Mac Says Hard Drive is Nearly Full...But It's Not.

Discussion in 'macOS' started by Strongbow, Oct 4, 2008.

  1. Strongbow macrumors newbie

    Oct 4, 2008
    The Symptoms: Recent marked slowdown in startup and general performance in the last two to three weeks--with no abnormal use or abuse or upgrades on my end...

    The Patient: MacBook Pro, 2.16GHz with 2GB 533 DDR2 SDRAM, recently upgraded to Leopard (currently working with 10.5.5) when it released--and it all ran very well with no noticeable slowdowns upon upgrading.

    Attempts to Fix: Repaired permissions, deleted junk files (pics, music, meh); then erased free space, at which point I'm warned that "YOUR HARD DRIVE IS NEARLY FULL...blah blah blah"

    Point: I'm showing 52.98GB free in a 92.84GB hard drive. Full? Not nearly.

    Point II: Thanks in advance for any suggestions. I'm completely open to upgrading components if this is simply a hardware issue, but what gets me is that Leopard was working great: smoothly, nice startup time, etc.--then lately I get this feeling of resistance (and the frequent appearance of the little swirly "I'm busy" anti-hourglass) very often.

    Point III: I *DID* recently get rid of a Windows partition via Boot Camp, but I'm not showing that partition in existence anymore. Could OSX think it's still there somehow?

    I'm hoping that this is a SOFTWARE / User Error issue that I can solve at home--maybe I'm bogged down somewhere in OSX because I need to clean something out?



    P.S.: I'm a former PC guy, so be gentle. *snort* ;-)
  2. trule macrumors 6502

    Mar 16, 2007
  3. Strongbow thread starter macrumors newbie

    Oct 4, 2008
  4. itickings macrumors 6502a


    Apr 14, 2007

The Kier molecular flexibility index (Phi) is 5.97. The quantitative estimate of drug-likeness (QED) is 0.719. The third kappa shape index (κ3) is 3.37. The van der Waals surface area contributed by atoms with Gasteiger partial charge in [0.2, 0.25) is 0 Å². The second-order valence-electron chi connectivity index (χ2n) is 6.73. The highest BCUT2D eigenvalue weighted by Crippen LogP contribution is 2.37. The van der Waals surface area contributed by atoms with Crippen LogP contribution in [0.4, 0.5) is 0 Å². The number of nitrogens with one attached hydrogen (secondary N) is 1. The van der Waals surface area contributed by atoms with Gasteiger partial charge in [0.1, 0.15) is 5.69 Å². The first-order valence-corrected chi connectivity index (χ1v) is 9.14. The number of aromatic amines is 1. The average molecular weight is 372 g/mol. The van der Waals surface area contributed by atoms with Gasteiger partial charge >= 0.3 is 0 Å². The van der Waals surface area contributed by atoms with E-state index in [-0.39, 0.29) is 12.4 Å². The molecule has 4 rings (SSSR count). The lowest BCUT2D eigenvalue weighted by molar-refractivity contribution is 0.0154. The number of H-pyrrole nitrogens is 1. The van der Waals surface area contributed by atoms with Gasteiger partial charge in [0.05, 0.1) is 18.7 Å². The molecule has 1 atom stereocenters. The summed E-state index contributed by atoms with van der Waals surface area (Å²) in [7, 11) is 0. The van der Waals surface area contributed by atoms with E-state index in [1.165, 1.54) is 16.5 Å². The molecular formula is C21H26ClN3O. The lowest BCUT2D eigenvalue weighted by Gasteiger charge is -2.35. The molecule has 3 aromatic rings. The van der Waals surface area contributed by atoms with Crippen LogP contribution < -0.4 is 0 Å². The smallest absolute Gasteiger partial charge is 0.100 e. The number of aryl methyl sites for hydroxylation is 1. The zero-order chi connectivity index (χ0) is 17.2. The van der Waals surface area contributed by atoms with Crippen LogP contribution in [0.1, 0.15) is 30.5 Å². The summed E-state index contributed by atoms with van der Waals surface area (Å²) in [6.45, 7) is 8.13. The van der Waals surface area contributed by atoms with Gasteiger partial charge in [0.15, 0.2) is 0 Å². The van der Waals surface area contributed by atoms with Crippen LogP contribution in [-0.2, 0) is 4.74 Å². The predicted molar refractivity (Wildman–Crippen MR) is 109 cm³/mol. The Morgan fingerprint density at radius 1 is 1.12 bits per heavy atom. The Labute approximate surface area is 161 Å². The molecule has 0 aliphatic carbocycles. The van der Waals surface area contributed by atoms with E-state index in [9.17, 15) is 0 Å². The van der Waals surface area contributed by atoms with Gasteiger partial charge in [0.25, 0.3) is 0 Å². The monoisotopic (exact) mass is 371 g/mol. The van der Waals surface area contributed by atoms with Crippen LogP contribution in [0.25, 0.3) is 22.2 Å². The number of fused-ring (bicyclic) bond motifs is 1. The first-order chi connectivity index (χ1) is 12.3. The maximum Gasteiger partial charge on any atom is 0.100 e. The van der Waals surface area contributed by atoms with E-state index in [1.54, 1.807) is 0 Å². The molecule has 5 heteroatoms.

If you only got the "nearly full" message when you erased free space, don't sweat it. The process of erasing free space involves filling up all unused space with a huge file containing zeros, and then removing that file when the drive is full.

    In other words, erasing free space will cause the drive to go from normal usage to full and then automatically back to normal usage.
  5. Strongbow thread starter macrumors newbie

    Oct 4, 2008
    Makes sense!

    Any clues as to the sluggish performance of my MBP?
  6. itickings macrumors 6502a


    Apr 14, 2007
    Regarding the slowdowns, what does Activity Monitor say?

    Is the CPU usage high?
    Under System Memory, is the "Page outs" large or insignificant compared to "Page ins"?
    Is the "Data read/sec" or "Data written/sec" under Disc Activity of note?

    Have you verified the disk in Disk Utility (in addition to the permissions)?
  7. Strongbow thread starter macrumors newbie

    Oct 4, 2008
    Nope, it stays at 80-95% idle when at nothing going on in the background (at least not chronically, anyhow)...

    I'm at 248.37MB in / 96KB (yes, kb) out. Bad thing?

    I don't it is: Data read: 2.50GB / Data Written: 56.46GB

    Yep, verification passed.

    Now what does that all mean to you? ;) (And a big thanks for the replies, by the way!)

  8. itickings macrumors 6502a


    Apr 14, 2007